A real gem that’s being ignored

September 24, 2014   ·   0 Comments

IT’S NOT OFTEN these days that you’ll encounter “good news” and “nuclear power” in the same story. But that’s what happened last week in a press release from Bruce Power, long-time operator of the Bruce A and B power plants near Port Elgin.

The release announced that as of Wednesday of last week (the 17th) Bruce B’s Unit 5 had reached 500 days of uninterrupted service.

“The Bruce B unit, which is one of the world’s top-rated pressurized heavy water reactors, surpassed the 500-day mark, which is one of the longest runs of continuous operation in company history,” the release said.

“Unit 5 has been an absolute all-star for the people of Ontario since its last planned maintenance outage,” said Brian O’Grady, Senior Vice President, Bruce B. “The reliability of the unit has been second-to-none, which is a testament to our employees who work hard to maintain and operate these reactors to such high standards. By providing a reliable source of cost-effective and carbon-free nuclear electricity, the people of Ontario benefit from Unit 5’s long run as well.”

The release noted that three of Bruce B’s four units have surpassed 500 days of continuous operation since Bruce Power was formed in 2001. Unit 8 currently holds the Bruce site record of 580 days of continuous operation.

The announcement comes at a time when, for different reasons, both the federal and provincial governments have effectively abandoned a made-in-Canada technology that ought to have become world-famous as by far the safest and most economical means of producing electricity from the atom.

At Ottawa, the Harper Conservatives have distanced themselves from any involvement by selling off Atomic Energy of Canada (AECL) and doing nothing in the way of assisting in the promotion of the CANDU technology at a time when it would offer a way out for Iran by allowing it to have nuclear power without needing weapons-grade uranium.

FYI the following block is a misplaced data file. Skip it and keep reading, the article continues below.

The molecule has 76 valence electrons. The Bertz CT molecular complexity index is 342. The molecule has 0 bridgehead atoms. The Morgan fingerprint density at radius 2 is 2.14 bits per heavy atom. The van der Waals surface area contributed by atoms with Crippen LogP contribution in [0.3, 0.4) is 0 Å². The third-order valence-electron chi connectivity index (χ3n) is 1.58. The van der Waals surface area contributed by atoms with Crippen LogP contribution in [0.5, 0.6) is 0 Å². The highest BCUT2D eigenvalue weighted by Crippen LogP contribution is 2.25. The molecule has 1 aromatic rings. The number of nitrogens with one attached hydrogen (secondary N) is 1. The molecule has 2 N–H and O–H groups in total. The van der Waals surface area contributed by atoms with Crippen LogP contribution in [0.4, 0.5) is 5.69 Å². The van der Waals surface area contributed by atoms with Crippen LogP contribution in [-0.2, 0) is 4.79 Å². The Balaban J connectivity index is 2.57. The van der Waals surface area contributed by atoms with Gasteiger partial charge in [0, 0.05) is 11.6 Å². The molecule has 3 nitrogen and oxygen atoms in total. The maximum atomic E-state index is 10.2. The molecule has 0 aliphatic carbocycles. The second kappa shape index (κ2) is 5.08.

In Ontario’s case, the Liberals have done their part by cancelling plans to add units to the Darlington Generating Station to replace capacity lost with the closing of coal-fired power plants and the mothballing of trouble-plagued nuclear units at Pickering.

In their case, the provincial government’s rationale seems to be that nuclear power is too expensive – a belief likely founded on the huge cost overruns at Darlington, which were really attributable to long construction delays triggered by unexpected slow growth in the demand for electricity.

Gone, seemingly forever, is the all-party support at both Ottawa and Queen’s Park that saw the construction of the 200-megawatt Douglas Point Generating Station in the 1960s and the first four 500-MW units at Pickering commenced even before the Douglas Point plant began operating. (It produced first power in September, 1968 and continued in service until May 1984.)

As an illustration of the close co-operation between the two levels of government, Douglas Point was built and owned by Atomic Energy of Canada Limited (AECL) but operated by Ontario Hydro.

Similar close co-operation was involved at Pickering, where Ottawa agreed to foot any difference in the cost of power from the first two nuclear units compared with that from the coal-fired Lambton Generating Station.

In the circumstances, what we’d like to see happen is an up-to-date comparison between the cost of power from Bruce B (the last nuclear project done on a timely basis) and the cost from all other non-hydraulic Ontario sources of electricity and that of importing from Quebec and Manitoba.

And wouldn’t it be wonderful to see Ottawa and Queen’s Park agree to let Bruce Power build a 1,200-MW Bruce C plant at Douglas Point using the as-yet-unproven CANDU 2 technology? Don’t hold your breath.

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